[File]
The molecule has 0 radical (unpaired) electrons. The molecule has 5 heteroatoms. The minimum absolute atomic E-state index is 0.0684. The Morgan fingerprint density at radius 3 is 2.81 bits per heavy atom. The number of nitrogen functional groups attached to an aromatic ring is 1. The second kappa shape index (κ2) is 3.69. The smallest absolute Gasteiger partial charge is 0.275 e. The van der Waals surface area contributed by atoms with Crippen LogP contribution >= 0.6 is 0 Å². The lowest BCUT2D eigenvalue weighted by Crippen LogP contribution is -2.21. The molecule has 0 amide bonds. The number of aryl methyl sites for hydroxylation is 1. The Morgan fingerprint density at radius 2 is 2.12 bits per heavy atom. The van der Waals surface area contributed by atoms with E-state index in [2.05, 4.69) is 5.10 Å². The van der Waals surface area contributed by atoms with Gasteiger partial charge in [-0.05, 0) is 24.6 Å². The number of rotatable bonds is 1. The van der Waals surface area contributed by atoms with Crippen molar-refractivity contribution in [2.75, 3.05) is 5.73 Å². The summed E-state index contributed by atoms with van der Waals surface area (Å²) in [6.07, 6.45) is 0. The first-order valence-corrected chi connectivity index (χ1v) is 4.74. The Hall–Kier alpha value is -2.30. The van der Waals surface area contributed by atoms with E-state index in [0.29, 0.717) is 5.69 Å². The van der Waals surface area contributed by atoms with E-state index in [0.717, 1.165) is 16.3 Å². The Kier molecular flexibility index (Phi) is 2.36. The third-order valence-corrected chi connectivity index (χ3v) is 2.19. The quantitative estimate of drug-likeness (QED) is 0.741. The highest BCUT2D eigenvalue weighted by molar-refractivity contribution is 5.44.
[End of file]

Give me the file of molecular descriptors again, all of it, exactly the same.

The molecule has 0 radical (unpaired) electrons. The molecule has 5 heteroatoms. The minimum absolute atomic E-state index is 0.0684. The Morgan fingerprint density at radius 3 is 2.81 bits per heavy atom. The number of nitrogen functional groups attached to an aromatic ring is 1. The second kappa shape index (κ2) is 3.69. The smallest absolute Gasteiger partial charge is 0.275 e. The van der Waals surface area contributed by atoms with Crippen LogP contribution >= 0.6 is 0 Å². The lowest BCUT2D eigenvalue weighted by Crippen LogP contribution is -2.21. The molecule has 0 amide bonds. The number of aryl methyl sites for hydroxylation is 1. The Morgan fingerprint density at radius 2 is 2.12 bits per heavy atom. The van der Waals surface area contributed by atoms with E-state index in [2.05, 4.69) is 5.10 Å². The van der Waals surface area contributed by atoms with Gasteiger partial charge in [-0.05, 0) is 24.6 Å². The number of rotatable bonds is 1. The van der Waals surface area contributed by atoms with Crippen molar-refractivity contribution in [2.75, 3.05) is 5.73 Å². The summed E-state index contributed by atoms with van der Waals surface area (Å²) in [6.07, 6.45) is 0. The first-order valence-corrected chi connectivity index (χ1v) is 4.74. The Hall–Kier alpha value is -2.30. The van der Waals surface area contributed by atoms with E-state index in [0.29, 0.717) is 5.69 Å². The van der Waals surface area contributed by atoms with E-state index in [0.717, 1.165) is 16.3 Å². The Kier molecular flexibility index (Phi) is 2.36. The third-order valence-corrected chi connectivity index (χ3v) is 2.19. The quantitative estimate of drug-likeness (QED) is 0.741. The highest BCUT2D eigenvalue weighted by molar-refractivity contribution is 5.44.